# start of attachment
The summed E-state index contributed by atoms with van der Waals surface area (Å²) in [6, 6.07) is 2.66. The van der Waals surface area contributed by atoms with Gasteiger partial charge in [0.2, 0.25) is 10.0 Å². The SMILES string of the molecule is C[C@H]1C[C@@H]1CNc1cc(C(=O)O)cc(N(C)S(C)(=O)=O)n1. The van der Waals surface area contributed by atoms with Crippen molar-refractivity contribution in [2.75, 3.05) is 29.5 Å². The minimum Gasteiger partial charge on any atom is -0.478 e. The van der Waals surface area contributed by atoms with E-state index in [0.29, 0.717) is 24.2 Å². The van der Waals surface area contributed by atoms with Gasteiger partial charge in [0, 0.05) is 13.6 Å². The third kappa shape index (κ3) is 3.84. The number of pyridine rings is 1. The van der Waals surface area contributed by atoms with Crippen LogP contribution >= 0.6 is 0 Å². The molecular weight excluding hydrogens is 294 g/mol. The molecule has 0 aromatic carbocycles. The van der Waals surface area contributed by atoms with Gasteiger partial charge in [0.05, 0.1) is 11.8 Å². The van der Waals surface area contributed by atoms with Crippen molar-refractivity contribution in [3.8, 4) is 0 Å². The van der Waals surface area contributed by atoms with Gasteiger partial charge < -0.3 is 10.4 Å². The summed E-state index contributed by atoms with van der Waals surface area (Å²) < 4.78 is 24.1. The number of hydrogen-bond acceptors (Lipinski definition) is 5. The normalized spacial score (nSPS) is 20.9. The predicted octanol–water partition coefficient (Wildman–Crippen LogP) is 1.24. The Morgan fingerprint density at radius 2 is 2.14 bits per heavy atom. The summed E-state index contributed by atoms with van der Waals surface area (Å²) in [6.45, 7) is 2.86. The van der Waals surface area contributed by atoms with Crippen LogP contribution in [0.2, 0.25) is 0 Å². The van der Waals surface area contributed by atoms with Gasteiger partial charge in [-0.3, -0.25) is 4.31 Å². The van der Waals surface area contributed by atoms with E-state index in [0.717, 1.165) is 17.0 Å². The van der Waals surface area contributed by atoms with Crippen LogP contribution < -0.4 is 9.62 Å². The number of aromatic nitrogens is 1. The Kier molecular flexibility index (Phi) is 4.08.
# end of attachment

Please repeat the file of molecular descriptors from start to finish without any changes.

The summed E-state index contributed by atoms with van der Waals surface area (Å²) in [6, 6.07) is 2.66. The van der Waals surface area contributed by atoms with Gasteiger partial charge in [0.2, 0.25) is 10.0 Å². The SMILES string of the molecule is C[C@H]1C[C@@H]1CNc1cc(C(=O)O)cc(N(C)S(C)(=O)=O)n1. The van der Waals surface area contributed by atoms with Crippen molar-refractivity contribution in [2.75, 3.05) is 29.5 Å². The minimum Gasteiger partial charge on any atom is -0.478 e. The van der Waals surface area contributed by atoms with E-state index in [0.29, 0.717) is 24.2 Å². The van der Waals surface area contributed by atoms with Gasteiger partial charge in [0, 0.05) is 13.6 Å². The third kappa shape index (κ3) is 3.84. The number of pyridine rings is 1. The van der Waals surface area contributed by atoms with Crippen LogP contribution >= 0.6 is 0 Å². The molecular weight excluding hydrogens is 294 g/mol. The molecule has 0 aromatic carbocycles. The van der Waals surface area contributed by atoms with Gasteiger partial charge in [0.05, 0.1) is 11.8 Å². The van der Waals surface area contributed by atoms with Crippen molar-refractivity contribution in [3.8, 4) is 0 Å². The van der Waals surface area contributed by atoms with Gasteiger partial charge < -0.3 is 10.4 Å². The summed E-state index contributed by atoms with van der Waals surface area (Å²) < 4.78 is 24.1. The number of hydrogen-bond acceptors (Lipinski definition) is 5. The normalized spacial score (nSPS) is 20.9. The predicted octanol–water partition coefficient (Wildman–Crippen LogP) is 1.24. The Morgan fingerprint density at radius 2 is 2.14 bits per heavy atom. The summed E-state index contributed by atoms with van der Waals surface area (Å²) in [6.45, 7) is 2.86. The van der Waals surface area contributed by atoms with Crippen LogP contribution in [0.2, 0.25) is 0 Å². The van der Waals surface area contributed by atoms with Gasteiger partial charge in [-0.3, -0.25) is 4.31 Å². The van der Waals surface area contributed by atoms with E-state index in [0.717, 1.165) is 17.0 Å². The van der Waals surface area contributed by atoms with Crippen LogP contribution < -0.4 is 9.62 Å². The number of aromatic nitrogens is 1. The Kier molecular flexibility index (Phi) is 4.08.